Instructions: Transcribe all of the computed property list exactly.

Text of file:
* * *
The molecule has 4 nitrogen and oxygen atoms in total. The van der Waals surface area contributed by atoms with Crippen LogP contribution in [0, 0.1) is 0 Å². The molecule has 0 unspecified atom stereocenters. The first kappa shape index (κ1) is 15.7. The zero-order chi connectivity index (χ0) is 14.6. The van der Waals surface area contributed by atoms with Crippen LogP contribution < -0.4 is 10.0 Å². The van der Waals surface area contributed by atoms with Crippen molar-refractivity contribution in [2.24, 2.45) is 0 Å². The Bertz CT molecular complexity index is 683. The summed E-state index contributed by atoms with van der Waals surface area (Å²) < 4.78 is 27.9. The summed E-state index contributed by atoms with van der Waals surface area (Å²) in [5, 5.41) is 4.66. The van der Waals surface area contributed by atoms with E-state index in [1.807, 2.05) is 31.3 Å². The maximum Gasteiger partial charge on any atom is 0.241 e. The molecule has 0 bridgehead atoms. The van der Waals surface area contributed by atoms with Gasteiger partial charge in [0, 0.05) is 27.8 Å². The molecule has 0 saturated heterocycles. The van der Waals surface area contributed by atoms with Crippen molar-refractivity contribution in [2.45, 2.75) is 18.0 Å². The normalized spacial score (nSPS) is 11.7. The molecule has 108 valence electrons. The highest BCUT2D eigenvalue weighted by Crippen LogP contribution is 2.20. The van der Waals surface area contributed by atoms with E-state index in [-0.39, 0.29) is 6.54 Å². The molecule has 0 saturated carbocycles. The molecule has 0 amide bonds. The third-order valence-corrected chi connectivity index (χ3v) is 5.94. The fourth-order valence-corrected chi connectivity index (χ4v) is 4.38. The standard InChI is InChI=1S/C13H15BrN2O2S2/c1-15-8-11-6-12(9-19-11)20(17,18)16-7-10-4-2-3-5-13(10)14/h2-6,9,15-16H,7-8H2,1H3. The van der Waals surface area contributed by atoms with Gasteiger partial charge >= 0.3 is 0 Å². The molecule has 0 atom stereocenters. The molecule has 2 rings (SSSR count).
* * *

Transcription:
The molecule has 4 nitrogen and oxygen atoms in total. The van der Waals surface area contributed by atoms with Crippen LogP contribution in [0, 0.1) is 0 Å². The molecule has 0 unspecified atom stereocenters. The first kappa shape index (κ1) is 15.7. The zero-order chi connectivity index (χ0) is 14.6. The van der Waals surface area contributed by atoms with Crippen LogP contribution < -0.4 is 10.0 Å². The van der Waals surface area contributed by atoms with Crippen molar-refractivity contribution in [2.24, 2.45) is 0 Å². The Bertz CT molecular complexity index is 683. The summed E-state index contributed by atoms with van der Waals surface area (Å²) < 4.78 is 27.9. The summed E-state index contributed by atoms with van der Waals surface area (Å²) in [5, 5.41) is 4.66. The van der Waals surface area contributed by atoms with E-state index in [1.807, 2.05) is 31.3 Å². The maximum Gasteiger partial charge on any atom is 0.241 e. The molecule has 0 bridgehead atoms. The van der Waals surface area contributed by atoms with Gasteiger partial charge in [0, 0.05) is 27.8 Å². The molecule has 0 saturated heterocycles. The van der Waals surface area contributed by atoms with Crippen molar-refractivity contribution in [2.45, 2.75) is 18.0 Å². The normalized spacial score (nSPS) is 11.7. The molecule has 108 valence electrons. The highest BCUT2D eigenvalue weighted by Crippen LogP contribution is 2.20. The van der Waals surface area contributed by atoms with E-state index in [-0.39, 0.29) is 6.54 Å². The molecule has 0 saturated carbocycles. The molecule has 0 amide bonds. The third-order valence-corrected chi connectivity index (χ3v) is 5.94. The fourth-order valence-corrected chi connectivity index (χ4v) is 4.38. The standard InChI is InChI=1S/C13H15BrN2O2S2/c1-15-8-11-6-12(9-19-11)20(17,18)16-7-10-4-2-3-5-13(10)14/h2-6,9,15-16H,7-8H2,1H3. The van der Waals surface area contributed by atoms with Gasteiger partial charge >= 0.3 is 0 Å². The molecule has 0 atom stereocenters. The molecule has 2 rings (SSSR count).